World of fitness trackers is still in its infancy. While there are endless fitness tracking devices out there, a smart coach that can entice you to push that extra bit for fitness is still not where it should be. You know we all need to be pushed for fitness, else we are too lazy. This is where wireless Vi headphones comes in. Developed by LifeBEAM, that considers picking data from the ear more accurate than from the wrist, Vi is a pair of biosensing earbuds bundled with logic artificial intelligence app, fitness tracking and coaching ability.   Read More…

BauBax Apparels – Clothing wirelessly charges your gadgets without any hassle

Baubax wireless charging apparel

More often than not you find yourself stuffing things in pockets of your clothing, and then later on searching them with the hand. These days everyone wants to have clothing which can accommodate things in an organized manner and also do much more than that. Seattle based startup BauBax has got a very interesting line of clothing for all you out there. Clothing that can charge all your modern day gadgets wirelessly. The company has over a dozen wearable technology embedded clothing products right from jackets to wallets which wirelessly charge your smartphone, smartwatch and other compatible devices.
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Used to listening subwoofer bass? Now feel it with Basslet wearable

Basslet wearable_1

Berlin-based startup Lofelt is on its way to change how you listen to music. For audiofiles who like their bass to be crisp and thumping, this new way could be feeling (rather than listening) the bass generated. Basslet is a wearable gadget that can be worn on the wrist and enjoy bass in the music. So, you can call it a wearable subwoofer which is apparently first of its kind in the world. It’s more like feeling the deep sensation of bass in audio, rather than listening it through your ears. Basically it adds another dimension to your gaming or audio listening experience, perfect for people who want something unique.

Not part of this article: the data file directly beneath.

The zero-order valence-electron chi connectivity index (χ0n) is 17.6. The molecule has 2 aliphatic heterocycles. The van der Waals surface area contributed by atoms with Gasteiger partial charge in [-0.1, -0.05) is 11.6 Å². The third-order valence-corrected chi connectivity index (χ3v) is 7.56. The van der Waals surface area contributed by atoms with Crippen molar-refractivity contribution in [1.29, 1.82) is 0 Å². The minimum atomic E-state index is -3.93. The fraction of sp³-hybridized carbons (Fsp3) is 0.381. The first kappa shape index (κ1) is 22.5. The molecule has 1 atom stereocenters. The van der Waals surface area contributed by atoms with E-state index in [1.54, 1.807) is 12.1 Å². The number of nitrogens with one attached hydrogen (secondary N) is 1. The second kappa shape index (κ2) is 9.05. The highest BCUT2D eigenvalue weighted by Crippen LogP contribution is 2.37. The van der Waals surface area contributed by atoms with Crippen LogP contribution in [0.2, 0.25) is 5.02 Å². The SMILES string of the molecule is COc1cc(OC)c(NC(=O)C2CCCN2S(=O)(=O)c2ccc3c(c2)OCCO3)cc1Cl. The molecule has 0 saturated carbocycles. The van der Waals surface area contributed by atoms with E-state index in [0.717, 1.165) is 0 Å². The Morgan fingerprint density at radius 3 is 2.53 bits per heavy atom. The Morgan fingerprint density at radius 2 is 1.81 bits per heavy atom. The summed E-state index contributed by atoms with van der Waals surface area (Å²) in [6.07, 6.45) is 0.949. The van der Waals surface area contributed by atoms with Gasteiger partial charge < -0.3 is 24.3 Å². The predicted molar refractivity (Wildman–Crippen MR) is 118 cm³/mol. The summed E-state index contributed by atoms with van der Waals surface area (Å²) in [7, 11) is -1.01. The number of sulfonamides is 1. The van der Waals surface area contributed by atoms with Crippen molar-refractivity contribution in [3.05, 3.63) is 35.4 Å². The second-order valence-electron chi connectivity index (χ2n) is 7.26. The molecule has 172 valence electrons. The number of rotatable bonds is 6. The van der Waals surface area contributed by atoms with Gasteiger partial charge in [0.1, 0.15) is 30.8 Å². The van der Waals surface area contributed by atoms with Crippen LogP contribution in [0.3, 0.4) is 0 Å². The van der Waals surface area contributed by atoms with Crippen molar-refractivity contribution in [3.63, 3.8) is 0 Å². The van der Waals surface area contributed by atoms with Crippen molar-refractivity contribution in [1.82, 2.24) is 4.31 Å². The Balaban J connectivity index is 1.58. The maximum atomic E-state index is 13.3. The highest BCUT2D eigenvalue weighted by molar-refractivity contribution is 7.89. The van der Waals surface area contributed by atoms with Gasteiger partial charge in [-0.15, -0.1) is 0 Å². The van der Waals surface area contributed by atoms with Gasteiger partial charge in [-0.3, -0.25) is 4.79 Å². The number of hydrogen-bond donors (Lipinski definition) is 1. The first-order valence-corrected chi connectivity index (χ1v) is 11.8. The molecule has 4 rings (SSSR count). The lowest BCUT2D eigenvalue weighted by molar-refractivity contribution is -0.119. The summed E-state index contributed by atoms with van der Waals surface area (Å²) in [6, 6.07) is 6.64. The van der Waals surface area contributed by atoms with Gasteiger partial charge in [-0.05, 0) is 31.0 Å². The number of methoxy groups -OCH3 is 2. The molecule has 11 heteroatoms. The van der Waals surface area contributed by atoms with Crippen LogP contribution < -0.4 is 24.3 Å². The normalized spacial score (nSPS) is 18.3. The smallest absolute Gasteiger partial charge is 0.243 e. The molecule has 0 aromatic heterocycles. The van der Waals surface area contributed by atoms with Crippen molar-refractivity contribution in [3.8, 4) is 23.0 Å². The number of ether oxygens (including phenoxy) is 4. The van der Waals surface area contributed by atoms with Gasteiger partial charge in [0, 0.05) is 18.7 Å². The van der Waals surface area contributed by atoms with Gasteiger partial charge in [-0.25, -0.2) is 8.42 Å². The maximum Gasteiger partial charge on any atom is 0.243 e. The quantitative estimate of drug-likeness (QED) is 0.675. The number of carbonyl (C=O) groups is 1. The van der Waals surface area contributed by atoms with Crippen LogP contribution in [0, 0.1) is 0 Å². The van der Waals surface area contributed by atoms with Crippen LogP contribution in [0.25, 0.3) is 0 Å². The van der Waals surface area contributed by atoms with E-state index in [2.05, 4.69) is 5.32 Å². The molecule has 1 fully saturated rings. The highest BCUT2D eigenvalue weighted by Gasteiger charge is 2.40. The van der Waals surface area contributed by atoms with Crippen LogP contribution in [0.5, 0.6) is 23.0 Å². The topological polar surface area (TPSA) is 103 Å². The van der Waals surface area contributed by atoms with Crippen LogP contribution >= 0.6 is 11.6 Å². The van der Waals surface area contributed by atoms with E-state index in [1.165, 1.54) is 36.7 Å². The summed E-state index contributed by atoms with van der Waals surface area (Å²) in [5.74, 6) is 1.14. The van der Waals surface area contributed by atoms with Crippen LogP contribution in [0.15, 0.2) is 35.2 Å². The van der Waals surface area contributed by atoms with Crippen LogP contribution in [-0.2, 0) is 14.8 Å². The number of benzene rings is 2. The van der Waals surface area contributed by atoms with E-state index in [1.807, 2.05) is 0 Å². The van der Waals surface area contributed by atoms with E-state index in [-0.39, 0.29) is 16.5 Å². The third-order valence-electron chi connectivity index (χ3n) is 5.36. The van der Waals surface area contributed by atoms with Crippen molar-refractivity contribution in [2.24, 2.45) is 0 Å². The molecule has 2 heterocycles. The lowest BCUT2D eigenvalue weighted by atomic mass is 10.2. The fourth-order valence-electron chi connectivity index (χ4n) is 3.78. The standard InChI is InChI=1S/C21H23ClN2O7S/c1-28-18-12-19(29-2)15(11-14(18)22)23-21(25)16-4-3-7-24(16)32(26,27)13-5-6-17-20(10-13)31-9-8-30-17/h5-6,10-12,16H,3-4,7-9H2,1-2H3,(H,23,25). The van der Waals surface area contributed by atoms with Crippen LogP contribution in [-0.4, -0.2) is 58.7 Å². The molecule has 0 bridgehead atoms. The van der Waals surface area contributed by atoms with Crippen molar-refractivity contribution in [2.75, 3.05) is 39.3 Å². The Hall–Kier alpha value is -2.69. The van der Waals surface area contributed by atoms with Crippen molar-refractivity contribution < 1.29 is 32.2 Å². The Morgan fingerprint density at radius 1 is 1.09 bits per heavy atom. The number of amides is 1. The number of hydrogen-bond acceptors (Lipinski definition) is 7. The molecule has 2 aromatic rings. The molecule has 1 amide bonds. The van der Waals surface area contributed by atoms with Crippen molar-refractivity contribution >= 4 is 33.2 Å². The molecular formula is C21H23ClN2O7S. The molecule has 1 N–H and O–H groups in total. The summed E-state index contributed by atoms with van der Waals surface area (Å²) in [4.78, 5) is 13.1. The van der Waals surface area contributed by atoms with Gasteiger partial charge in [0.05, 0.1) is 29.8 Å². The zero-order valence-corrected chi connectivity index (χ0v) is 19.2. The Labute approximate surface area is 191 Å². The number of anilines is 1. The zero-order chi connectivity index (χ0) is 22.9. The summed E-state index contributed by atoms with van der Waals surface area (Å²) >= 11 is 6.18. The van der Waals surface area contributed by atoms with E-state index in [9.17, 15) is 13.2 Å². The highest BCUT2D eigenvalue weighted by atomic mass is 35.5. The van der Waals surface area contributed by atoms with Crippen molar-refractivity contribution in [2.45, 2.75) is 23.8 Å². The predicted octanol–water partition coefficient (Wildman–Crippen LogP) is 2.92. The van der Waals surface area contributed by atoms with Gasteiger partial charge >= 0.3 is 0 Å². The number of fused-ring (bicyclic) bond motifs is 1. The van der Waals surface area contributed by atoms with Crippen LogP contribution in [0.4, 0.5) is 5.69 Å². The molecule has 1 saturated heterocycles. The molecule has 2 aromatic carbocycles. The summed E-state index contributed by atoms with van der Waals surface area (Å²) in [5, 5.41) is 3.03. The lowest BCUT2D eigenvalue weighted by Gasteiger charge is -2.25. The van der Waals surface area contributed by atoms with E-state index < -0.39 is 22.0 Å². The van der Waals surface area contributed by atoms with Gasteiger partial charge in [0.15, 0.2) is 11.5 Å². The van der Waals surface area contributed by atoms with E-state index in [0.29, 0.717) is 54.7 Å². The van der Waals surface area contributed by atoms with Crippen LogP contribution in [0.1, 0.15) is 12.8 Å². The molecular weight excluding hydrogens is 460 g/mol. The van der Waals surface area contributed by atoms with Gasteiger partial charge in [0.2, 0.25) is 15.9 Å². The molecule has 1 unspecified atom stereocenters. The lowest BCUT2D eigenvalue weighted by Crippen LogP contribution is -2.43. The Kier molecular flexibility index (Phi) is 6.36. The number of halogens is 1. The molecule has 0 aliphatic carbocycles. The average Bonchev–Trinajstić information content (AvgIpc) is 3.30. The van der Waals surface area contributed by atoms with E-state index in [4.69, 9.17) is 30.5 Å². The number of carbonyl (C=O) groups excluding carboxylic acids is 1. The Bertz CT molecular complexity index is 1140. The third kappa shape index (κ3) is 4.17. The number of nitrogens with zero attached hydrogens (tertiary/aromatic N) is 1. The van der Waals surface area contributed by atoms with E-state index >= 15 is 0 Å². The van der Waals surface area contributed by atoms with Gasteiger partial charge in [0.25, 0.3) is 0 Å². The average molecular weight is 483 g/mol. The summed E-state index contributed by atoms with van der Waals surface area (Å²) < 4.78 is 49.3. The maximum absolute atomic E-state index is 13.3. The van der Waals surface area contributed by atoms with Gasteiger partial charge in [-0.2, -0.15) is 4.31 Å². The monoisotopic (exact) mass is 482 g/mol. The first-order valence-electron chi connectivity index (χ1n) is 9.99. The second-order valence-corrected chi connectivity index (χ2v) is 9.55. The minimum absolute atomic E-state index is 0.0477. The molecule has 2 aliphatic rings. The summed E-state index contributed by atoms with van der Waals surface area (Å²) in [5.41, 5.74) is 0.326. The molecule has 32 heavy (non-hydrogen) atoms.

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Women becomes first to be fitted with hearing aid that connects to smartphone

Internet-enabled hearing aid

Melbourne-based Aneta Gorelik was diagnosed with hearing loss due to nerve damage about 10 years ago. Since, the 30-year-old, mother of one, has been avoiding a hearing aid because of the stigma associated with it. Now, by adopting the internet-enabled Oticon Opn hearing aid, Aneta has become the first person in the world to be fitted with a hearing aid that connects to the smartphone and other gadgets over Bluetooth. In addition to connecting to mobile devices, doorbells or fire alarms, the nifty hearing aid can also double as headphones or Bluetooth earpiece. Read More…

3D printed ‘Awelectric’ jacket stimulates goosbumps to induce positive mood

3d printed goosebump jacket

Sensoree has already rolled out many tech-saturated fashion accessories, and now it has come up with one more, dubbed as Awelectric- a 3D printed jacket that creates tingly sensation we call goosebumps. Inspired by UC Berkely study that suggests goosebumps induce positive moods in people and funded by MU Artspace in the Netherlands, designer Kristin Neidlinger surrounded herself with technology, 3D Print, sound and design experts for assistance to make it real. Read More…